Thanks for furnishing the lovely graph of global temperature anomalies in your WMO Statement on Status of the Global Climate in 2012. I’ve reproduced it here.
The caption for it reads:
Figure 4. January–December global land and ocean surface temperature anomalies (relative to 1961–1990) for the period 1950–2012; years that started with a moderate or strong La Niña already in place are shown in blue, years that started with a moderate or strong El Niño already in place are shown in red; other years are shown in grey.
If you’re not aware, persons see the following three periods in that graph.
Just thought you’d be interested. That’s what I see, and I suspect many other persons see the same three periods in the graph. And that means no matter what you’ve written in the rest of that report, what people will see and take away from your report is that global surface temperatures warmed for a couple of decades, starting around the mid-1970s. Then surface temperatures stopped warming a decade and a half ago.
The graph that you’ve provided as part of your press release is worse. The funky blue shading at the bottom of the 2012 bar will make persons wonder what you’re trying to show with it. One thing is for sure: it draws the eye down. Odd that you should do that when you’re struggling to show global warming.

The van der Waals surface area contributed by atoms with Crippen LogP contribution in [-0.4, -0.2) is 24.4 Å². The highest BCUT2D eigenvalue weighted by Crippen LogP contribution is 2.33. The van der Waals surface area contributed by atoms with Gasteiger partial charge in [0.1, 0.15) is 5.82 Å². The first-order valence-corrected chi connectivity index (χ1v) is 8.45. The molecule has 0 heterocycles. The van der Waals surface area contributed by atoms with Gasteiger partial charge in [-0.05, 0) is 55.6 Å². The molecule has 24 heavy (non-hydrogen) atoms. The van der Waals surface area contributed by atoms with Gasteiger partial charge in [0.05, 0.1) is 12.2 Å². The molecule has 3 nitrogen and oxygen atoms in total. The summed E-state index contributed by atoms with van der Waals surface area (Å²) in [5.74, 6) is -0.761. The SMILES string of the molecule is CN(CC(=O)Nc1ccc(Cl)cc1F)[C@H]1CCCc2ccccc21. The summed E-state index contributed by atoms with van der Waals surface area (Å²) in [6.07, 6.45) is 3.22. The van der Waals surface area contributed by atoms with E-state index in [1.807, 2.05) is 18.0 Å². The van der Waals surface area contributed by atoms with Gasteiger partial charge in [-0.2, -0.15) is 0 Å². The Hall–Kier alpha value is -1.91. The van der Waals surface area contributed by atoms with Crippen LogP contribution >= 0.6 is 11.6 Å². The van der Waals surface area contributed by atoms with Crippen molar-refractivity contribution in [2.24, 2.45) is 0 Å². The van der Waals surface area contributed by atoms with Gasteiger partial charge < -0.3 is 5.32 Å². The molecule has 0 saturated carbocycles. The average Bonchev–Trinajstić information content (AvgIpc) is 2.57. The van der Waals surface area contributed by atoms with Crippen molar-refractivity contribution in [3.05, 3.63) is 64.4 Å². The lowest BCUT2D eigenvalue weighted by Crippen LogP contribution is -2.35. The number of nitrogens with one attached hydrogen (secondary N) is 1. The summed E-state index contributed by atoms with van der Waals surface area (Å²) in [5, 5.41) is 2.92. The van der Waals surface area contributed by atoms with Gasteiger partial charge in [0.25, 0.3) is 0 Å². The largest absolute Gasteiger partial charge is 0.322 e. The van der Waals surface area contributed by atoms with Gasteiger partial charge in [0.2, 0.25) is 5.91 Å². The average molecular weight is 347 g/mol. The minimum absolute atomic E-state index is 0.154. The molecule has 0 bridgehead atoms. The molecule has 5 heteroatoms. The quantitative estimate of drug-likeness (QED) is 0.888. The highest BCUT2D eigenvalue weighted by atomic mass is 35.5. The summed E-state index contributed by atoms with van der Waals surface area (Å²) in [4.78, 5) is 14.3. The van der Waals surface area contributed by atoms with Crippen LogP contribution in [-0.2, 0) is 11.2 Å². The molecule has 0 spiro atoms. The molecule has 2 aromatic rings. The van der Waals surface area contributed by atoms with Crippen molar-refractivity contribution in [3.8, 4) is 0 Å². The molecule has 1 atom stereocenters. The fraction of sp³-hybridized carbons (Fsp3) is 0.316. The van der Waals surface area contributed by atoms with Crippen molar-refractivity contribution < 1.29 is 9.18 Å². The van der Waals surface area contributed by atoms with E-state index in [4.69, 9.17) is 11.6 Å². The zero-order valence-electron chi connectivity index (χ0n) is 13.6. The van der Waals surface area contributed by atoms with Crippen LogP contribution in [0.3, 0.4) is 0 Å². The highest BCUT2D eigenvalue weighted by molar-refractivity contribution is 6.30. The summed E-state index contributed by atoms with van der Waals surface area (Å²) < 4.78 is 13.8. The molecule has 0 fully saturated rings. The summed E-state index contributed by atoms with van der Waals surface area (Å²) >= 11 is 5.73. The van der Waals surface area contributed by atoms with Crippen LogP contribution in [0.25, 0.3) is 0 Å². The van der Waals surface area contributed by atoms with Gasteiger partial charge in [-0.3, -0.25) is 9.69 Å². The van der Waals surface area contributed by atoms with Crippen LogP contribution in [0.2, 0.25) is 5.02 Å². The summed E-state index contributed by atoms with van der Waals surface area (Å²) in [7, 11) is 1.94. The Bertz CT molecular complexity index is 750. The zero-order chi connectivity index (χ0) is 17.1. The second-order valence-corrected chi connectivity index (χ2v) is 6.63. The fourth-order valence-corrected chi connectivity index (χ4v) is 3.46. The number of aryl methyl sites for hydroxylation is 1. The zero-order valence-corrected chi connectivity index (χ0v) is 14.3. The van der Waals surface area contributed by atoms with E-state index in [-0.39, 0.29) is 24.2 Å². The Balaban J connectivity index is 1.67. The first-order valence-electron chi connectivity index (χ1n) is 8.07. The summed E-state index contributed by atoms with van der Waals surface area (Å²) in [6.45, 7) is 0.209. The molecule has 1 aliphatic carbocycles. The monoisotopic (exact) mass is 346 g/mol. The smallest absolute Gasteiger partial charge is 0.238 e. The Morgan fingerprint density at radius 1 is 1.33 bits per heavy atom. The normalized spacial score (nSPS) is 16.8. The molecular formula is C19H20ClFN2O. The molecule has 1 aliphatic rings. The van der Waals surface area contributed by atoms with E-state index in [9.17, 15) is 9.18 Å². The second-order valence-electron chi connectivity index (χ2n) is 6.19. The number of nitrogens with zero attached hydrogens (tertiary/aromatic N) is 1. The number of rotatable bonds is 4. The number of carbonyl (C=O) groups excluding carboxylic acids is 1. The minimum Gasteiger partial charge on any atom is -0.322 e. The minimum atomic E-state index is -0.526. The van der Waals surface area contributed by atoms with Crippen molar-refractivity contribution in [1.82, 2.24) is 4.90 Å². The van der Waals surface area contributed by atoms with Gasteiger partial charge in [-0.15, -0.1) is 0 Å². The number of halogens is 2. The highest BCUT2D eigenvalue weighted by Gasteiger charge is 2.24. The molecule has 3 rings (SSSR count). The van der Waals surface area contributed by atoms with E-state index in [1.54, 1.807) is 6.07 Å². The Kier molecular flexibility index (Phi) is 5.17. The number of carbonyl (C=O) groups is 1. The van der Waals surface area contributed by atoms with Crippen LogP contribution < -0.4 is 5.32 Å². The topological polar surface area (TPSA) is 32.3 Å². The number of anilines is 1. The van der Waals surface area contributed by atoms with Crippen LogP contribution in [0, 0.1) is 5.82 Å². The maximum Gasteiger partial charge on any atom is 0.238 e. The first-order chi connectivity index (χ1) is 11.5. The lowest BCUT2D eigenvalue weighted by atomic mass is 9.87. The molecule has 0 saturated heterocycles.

A question: The WMO recommends that the base years used for anomalies be updated every 10 years. Many organizations, such as NOAA, comply with that recommendation. They now use 1981 to 2010 as the base years for anomalies for many of their datasets. Is there any reason you continue to use 1961-1990, other than to make the temperature anomaly map look warmer? Also, the non-linear color-coded scaling of the contour intervals is very awkward.
Last, earlier this year I prepared an illustrated essay that discusses global warming. It’s titled “The Manmade Global Warming Challenge”. The preview is here [4MB] and the full essay is here [42MB]. It’s easy to read and understand. I thought you might be interested in a copy.